Fresh Recipe: Komatsuna Souffled Omelette

Charlotte Fresh’s fridge is bursting with fresh produce and eggs as we head into week three of our 2012 Hinson Farms CSA share.  The first week’s share was so bountiful, produce covered our countertop.  During that time, I was ill, so poor Hubby was trying to eat through everything himself before we started bequeathing greens to friends.  A weekly full share is big enough for a family of four!  (Hubby did use some items to make me the most-loving-chicken-soup-ever to help me recover, but I’ll write about that soup another time.)  So far, Hinson Farms has provided us with wonderfully-tasting familiar items like lettuce, kale, radishes, nappa cabbage, swiss chard, beets, onions and broccoli.  One thing we received last week that we’ve never had is komatsuna.

Komatsuna from Hinson Farms

Komatsuna from Hinson Farms


Komatsuna is a leafy green that (oddly enough) belongs to the turnip family.  It doesn’t taste like turnip to me – more like bok choy or cabbage.  I read that it’s high in calcium and great for pretty much any use; you can eat it raw in salads or stir-fry it.  It is delicious, and the ribs stay a little crisp when you saute it.  Since we are racking up a considerable number of eggs and heads of leafy greens, I decided to chop and saute the komatsuna and put it into a souffled omelette with Bosky Acres goat cheese and pancetta from Chef Charles Catering.  Pancetta makes life better.

Chef Charles Catering Pancetta

Chef Charles Catering Pancetta

A souffled omelette is pretty much an omelette where the egg whites and yolks are separated, the whites are beaten separately until fluffy, and the yolks are folded back in before cooking.  Once you’ve had a fluffy souffled omelette, it’s hard to go back to the classic version.  With a side salad, it made for a yummy dinner for the two of us.  If you don’t have komatsuna (Hinson Farms sells it at Matthews), you can substitute any leafy green.

Fresh Recipe:  Komatsuna Souffled Omelette

Komatsuna souffled omelette

Komatsuna souffled omelette

  • 4 eggs, separated
  • 1 head komatsuna or other leafy green like chard (about 10 ribs), chopped
  • 2 slices pancetta, diced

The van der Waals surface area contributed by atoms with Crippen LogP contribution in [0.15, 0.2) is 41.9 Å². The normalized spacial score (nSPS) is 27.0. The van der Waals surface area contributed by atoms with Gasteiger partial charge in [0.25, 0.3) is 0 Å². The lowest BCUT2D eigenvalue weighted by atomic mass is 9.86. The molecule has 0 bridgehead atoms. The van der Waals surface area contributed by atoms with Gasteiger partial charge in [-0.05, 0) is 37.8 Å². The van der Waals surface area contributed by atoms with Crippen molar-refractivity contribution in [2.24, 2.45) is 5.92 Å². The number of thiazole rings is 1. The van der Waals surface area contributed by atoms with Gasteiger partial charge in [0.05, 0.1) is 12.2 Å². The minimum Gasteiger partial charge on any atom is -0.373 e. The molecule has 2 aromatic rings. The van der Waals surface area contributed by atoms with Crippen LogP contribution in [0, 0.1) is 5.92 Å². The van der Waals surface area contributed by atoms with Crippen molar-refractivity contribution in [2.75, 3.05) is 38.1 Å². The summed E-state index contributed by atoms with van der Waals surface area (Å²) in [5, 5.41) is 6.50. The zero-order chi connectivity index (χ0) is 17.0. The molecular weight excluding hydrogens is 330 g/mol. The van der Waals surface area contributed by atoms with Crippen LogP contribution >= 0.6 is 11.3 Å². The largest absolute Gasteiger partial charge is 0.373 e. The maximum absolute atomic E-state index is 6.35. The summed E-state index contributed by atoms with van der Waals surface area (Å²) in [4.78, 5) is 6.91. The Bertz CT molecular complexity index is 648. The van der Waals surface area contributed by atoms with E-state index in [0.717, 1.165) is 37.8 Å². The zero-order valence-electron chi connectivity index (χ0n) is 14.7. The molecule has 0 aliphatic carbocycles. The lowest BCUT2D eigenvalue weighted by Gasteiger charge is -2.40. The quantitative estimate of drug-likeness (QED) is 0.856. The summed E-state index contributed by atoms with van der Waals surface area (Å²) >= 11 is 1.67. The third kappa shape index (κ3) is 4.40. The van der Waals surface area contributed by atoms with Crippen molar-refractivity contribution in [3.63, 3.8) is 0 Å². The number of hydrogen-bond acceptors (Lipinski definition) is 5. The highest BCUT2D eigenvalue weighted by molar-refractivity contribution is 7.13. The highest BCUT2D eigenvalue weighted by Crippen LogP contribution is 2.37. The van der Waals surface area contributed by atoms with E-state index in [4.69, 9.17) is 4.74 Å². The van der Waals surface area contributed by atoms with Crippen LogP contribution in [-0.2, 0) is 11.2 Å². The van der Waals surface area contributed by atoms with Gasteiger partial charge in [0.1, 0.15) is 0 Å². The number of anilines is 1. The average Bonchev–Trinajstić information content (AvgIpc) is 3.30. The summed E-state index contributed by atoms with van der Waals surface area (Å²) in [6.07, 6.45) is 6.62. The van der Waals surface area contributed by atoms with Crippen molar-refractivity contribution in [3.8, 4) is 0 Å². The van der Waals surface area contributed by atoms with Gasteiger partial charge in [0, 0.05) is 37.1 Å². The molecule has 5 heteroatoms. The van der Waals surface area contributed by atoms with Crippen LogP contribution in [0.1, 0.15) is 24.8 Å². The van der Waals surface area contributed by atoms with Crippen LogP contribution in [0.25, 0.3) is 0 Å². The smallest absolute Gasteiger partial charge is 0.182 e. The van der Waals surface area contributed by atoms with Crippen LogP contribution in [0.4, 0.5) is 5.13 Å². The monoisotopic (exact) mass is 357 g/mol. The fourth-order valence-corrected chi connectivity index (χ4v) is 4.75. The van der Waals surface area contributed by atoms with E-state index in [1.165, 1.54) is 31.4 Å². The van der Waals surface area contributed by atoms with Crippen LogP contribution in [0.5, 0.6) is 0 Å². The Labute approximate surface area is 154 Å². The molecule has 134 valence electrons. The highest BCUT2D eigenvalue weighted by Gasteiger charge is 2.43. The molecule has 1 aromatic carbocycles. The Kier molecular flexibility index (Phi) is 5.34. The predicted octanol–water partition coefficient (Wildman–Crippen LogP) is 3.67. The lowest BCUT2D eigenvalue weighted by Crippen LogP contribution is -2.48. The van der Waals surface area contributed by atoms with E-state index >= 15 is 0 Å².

• 1 clove garlic, sliced
  • 1 oz. goat cheese
  • 2 Tbs butter
  • 1 Tbs fresh cilantro, chopped – optional
  • salt & pepper to taste

Preheat oven to 375 degrees.

In a 10-inch non-stick oven-proof skillet, saute the garlic and pancetta until the pancetta is browned.



Add the komatsuna and cook until wilted.  Salt and pepper to taste.  Remove from pan.

Beat the egg whites until fluffy with peaks, but don’t overdo it.

Egg whites - don't beat too long.

Egg whites – don’t beat too long.

In a separate bowl, whisk the egg yolks, add salt and pepper to taste, and fold into the egg whites.

Carefully fold the beaten yolks into the whites.

Carefully fold the beaten yolks into the whites.

Egg mixture should look like this when done.

Egg mixture should look like this when done.

Melt butter in the same pan in which you cooked the komatsuna.  Spread the egg mixture into the pan evenly.  Dot with the cooked komatsuna, pancetta and garlic.  Dot with goat cheese and sprinkle with cilantro.  Gently poke the ingredients into the egg mixture.  Cover the pan, and cook for 5 minutes on medium heat.  Remove the cover, and transfer the pan to the oven to cook for another 5 minutes at 375 degrees.  Slide omelette out of the pan onto a plate and serve immediately.

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3 Responses to Fresh Recipe: Komatsuna Souffled Omelette

  1. Tammy says:

    Mmmm. So light! I’d love to throw some roasted tomatoes into this dish also.

  2. inherchucks says:

    This dish looks spectacular! I have never heard of that green before. Thank you for enlightening me.

    I would love for you to come and link up to my weekly CSA party… Hope to see you there 🙂

    • Funny coincidence…I just planted Komatsuna this morning here just South of San Francisco, CA….the seed company is Kitazawa, in Oakland, CA. Hmmm….turnip family,
      and the package says “spinach mustard?” OK, We like ’em all. Big leaves like monster
      Bok Choy.

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